This story was written by Erica F. Rogers, Daily Nebraskan
The McCain-Palin team, that dynamic duo I refer to as McPain, used savvy rhetorical strategies while campaigning Monday. My personal favorite: Palin's reference to the Democratic ticket as "Obama-Biden Democrats."
What's the big deal with that?
Well, if you're an armchair rhetorician, you might look at that and compare it to other tactics those pushing the Republican agenda have used this entire election cycle. The move to connect Barack Obama with Osama bin Laden, with Muslim radicalism and terrorism, has been ongoing. One of the ways the Republicans are doing this is by stroking the tropes -- word associations and phrases -- the public fears most and knows best.
In a fundraising e-mail sent Monday to her constituency, Palin, who's now serving the Republican ticket like a good housewife (economically speaking), wrote: "Friends, in the course of a few weeks, the Obama-Biden Democrats have launched attack after attack on me, my family and John McCain. They're desperate to win and they'll no doubt launch these attacks against other reformers on our ticket."
Before you accuse me of reading too much into her words, just play what writing theorist Peter Elbow calls "The Believing Game" and entertain the possibility that phrases like "launched attack" and "launch attacks," coupled with Obama-Biden are very similar to language used by the Bush administration while referring to attacks launched by Osama bin Laden and al-Qaida. There are tropes at work, language combinations we see so often we hardly stop to really read because we can take our own mental short-cuts. Those tropes rely on the associations the reader/viewer makes more than what the writer/speaker articulates.
In other words, Palin and her ilk use language shortcuts that imply commonly held understandings without actually mentioning those meanings directly, even when those common understandings are false, rumor or innuendo. Palin is very good at letting her audiences draw the conclusions. It's an awesome strategy that makes room for candidates to claim, "I never said that."
Republicans have been stroking their tropes with righteous verve with the courtesy lube of journalists who, ahem, assist their handiwork.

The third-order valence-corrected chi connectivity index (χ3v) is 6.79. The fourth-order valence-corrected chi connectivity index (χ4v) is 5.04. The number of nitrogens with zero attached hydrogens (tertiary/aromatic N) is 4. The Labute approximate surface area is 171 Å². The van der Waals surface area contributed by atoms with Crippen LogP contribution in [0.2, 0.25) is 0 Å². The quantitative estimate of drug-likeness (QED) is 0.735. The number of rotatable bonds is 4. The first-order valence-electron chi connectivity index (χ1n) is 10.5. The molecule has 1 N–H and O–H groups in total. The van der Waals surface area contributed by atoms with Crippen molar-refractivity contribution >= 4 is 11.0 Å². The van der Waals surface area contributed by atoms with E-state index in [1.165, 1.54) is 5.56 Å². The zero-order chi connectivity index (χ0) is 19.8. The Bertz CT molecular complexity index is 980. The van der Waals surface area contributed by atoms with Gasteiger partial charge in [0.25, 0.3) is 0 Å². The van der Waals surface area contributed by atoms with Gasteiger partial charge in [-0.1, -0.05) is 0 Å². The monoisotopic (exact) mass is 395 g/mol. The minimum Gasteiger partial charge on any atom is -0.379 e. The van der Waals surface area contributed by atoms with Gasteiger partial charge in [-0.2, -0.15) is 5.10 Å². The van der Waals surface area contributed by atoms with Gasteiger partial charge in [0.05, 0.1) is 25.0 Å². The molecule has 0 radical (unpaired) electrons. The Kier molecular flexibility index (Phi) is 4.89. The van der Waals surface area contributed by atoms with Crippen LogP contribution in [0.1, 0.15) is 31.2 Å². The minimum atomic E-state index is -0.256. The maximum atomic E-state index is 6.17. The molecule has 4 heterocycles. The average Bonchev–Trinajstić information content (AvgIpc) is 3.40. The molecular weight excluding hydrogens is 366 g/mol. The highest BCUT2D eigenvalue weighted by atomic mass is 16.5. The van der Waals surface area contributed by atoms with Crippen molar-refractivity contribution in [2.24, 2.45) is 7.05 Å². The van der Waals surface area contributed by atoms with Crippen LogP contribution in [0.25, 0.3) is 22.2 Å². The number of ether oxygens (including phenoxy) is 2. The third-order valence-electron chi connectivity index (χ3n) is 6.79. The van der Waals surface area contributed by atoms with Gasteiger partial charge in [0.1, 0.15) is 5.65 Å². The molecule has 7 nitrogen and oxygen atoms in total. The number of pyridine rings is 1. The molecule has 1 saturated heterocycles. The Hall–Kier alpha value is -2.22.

A great example: On April 14, Dean Singleton, now the Associated Press board chair, questioned Obama during the AP's annual luncheon, asking, "Can you imagine shifting a substantial number of Afghanistan -- a substantial number to Afghanistan where the Taliban has been gaining strength and Obama Bin Laden is still at large?"
Obama quickly corrected Singleton, who then replied, "If I did that, I'm so sorry." Sure, that looks like an apology, unless you do a quick rhetorical analysis and your beady little eyes fixate on the phrase "If I did that." What kind of apology is that? One that doesn't admit anything and yet still manages to seem sincere -- that's rhetorical stratagem in action, folks.
It's difficult to believe that Singleton, an experienced newspaper executive, could make such a slip. That very day, according to Directorship, an online magazine for people who follow board appointments of major corporations, Singleton and Rupert Murdoch -- the staunch Republican media baron who owns the largest share of global media -- were appointed to serve on the Associated Press board together (the BFFs of the AP).
Murdoch has strong ties to the Bush administration and to Republicans. In the fall of 2003, according to The New York Times, Murdoch, with White House backing, appealed to Congress to lift a proposed television market ownership limit from 35 to 39 percent -- exactly how much market share Murdoch owned at the time. Even Trent Lott (R-Miss.) agreed to the compromise with a little nudging fro the administration.
I've long ago given up my nave assumption that media is objective and nonpartisan. Most of the mainstream products we encounter are either Murdoch Republican or Ted Turner Democrat. This isn't sneaky conspiracy stuff. In no way do I mean to imply that it is. Business and rhetorical strategies -- the very power embedded in language and culture -- are the lifeblood of politics. Unfortunately, too few of us -- the rabble of average citizens caught in the crossfire of this presidential election -- take time to question the language and its many meanings because so much of what we hear and read seems like common sense.
Democrats are doing it, too. Voting for Obama is marketed as voting for change (and hippie-hugging Democrats love change, personal growth, opportunities, yogurt and granola). Appealing for change to a Democrat audience is appealing to pathos -- emotions -- and it's powerful, particularly because there are many who feel as if the last eight years sucked their souls dry.
People are hungry for affordable gas, for an end to the housing crisis and to some hope that there's an exit strategy that will get us out of Iraq. So the Dems ask us to "Vote for Change" because, geez, anything would be an improvement. But that strategy comes with its own set of tropes, leaving its audiences to envision change as they see it instead of how Obama calls it -- this too, is masterful (and problematic).
So the rhetorical question to ponder becomes, "How is your party using your assumptions to further its goals, and what's the big deal with that?"
The answer, of course, is up to you.